Background: Since its translation to Thai in 2000, the SF-36 Health Survey has been used extensively in many different clinical settings in Thailand. Its popularity has increased despite the absence of published evidence that the translated instrument satisfies scoring assumptions, the psychometric properties required for valid interpretation of the SF-36 summated ratings scales. The purpose of this paper was to examine these properties and to report on the reliability and validity of the Thai SF-36 in a non-clinical general population. Methods: 1345 distance-education university students who live in all areas of Thailand completed a questionnaire comprising the Thai SF-36 (Version 1). Median age was 31 years. Psychometric tests recommended by the International Quality of Life Assessment Project were used. Results: Data quality was satisfactory: questionnaire completion rate was high (97.5%) and missing data rates were low (< 1.5% for all items). The ordering of item means within scales generally were clustered as hypothesized and scaling assumptions were satisfied. Known groups analysis showed good discriminant validity between subgroups of healthy persons with differing health states. However, some areas of concern were revealed. Possible translation problems of the Physical Functioning (PF) items were indicated by the comparatively low ceiling effects. High ceiling and floor effects were seen in both role functioning scales, possibly due to the dichotomous format of their response choices. The Social Functioning scale had a low reliability of 0.55, which may be due to cultural differences in the concept of social functioning. The Vitality scale correlated better with the Mental Health scale than with itself, possibly because a healthy mental state is central to the concept of vitality in Thailand. Conclusion: The summated ratings method can be used for scoring the Thai SF-36. The instrument was found to be reliable and valid for use in a general non-clinical population. Version 2 of the SF-36 could improve ceiling and floor effects in the role functioning scales. Further work is warranted to refine items that measure the concepts of social functioning, vitality and mental health to improve the reliability and discriminant validity of these scales. © 2008 Lim et al; licensee BioMed Central Ltd.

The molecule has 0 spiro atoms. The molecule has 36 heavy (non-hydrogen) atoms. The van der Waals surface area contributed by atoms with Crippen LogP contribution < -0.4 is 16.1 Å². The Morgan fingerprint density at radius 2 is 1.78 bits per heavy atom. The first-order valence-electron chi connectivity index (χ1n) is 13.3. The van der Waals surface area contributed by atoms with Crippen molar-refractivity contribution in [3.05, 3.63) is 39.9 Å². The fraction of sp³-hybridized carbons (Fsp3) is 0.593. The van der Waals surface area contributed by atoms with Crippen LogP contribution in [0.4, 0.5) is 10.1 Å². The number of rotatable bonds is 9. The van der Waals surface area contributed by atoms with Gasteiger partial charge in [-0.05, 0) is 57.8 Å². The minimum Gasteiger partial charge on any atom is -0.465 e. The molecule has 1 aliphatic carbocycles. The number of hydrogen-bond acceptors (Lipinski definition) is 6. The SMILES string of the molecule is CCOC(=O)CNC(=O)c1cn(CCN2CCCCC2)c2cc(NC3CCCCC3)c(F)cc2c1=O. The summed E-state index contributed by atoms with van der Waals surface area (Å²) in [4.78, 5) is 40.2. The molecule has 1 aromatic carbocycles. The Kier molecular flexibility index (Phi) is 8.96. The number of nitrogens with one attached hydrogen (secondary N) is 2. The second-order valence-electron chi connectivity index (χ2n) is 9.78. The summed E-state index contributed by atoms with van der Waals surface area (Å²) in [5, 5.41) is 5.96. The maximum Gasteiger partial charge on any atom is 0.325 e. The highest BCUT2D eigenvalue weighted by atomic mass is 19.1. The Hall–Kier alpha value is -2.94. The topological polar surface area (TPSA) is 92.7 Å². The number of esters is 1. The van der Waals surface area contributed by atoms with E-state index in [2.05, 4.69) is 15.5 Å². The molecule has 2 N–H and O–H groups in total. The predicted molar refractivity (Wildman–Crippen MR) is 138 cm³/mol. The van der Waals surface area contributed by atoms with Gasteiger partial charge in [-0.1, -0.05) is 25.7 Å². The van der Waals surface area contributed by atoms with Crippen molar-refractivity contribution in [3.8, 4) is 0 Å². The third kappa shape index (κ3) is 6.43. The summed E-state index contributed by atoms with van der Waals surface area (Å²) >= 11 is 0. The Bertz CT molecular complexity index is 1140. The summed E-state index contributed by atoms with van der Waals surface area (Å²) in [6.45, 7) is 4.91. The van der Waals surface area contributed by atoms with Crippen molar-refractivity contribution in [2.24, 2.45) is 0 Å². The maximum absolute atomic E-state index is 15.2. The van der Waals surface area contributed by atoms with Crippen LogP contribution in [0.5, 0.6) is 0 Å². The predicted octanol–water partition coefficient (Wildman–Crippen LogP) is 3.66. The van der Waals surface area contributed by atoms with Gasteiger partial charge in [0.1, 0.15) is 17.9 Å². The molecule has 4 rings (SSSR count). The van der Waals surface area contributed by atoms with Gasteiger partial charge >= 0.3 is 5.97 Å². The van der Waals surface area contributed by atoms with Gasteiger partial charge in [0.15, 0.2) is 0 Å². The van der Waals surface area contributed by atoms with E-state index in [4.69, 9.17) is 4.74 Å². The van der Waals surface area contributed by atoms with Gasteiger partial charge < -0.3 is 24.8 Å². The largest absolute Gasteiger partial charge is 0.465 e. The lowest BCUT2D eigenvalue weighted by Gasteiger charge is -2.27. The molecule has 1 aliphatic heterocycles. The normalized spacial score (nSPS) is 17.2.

Lim, L. L. Y., Seubsman, S. A., & Sleigh, A. (2008). Thai SF-36 health survey: Tests of data quality, scaling assumptions, reliability and validity in healthy men and women. Health and Quality of Life Outcomes, 6. https://doi.org/10.1186/1477-7525-6-52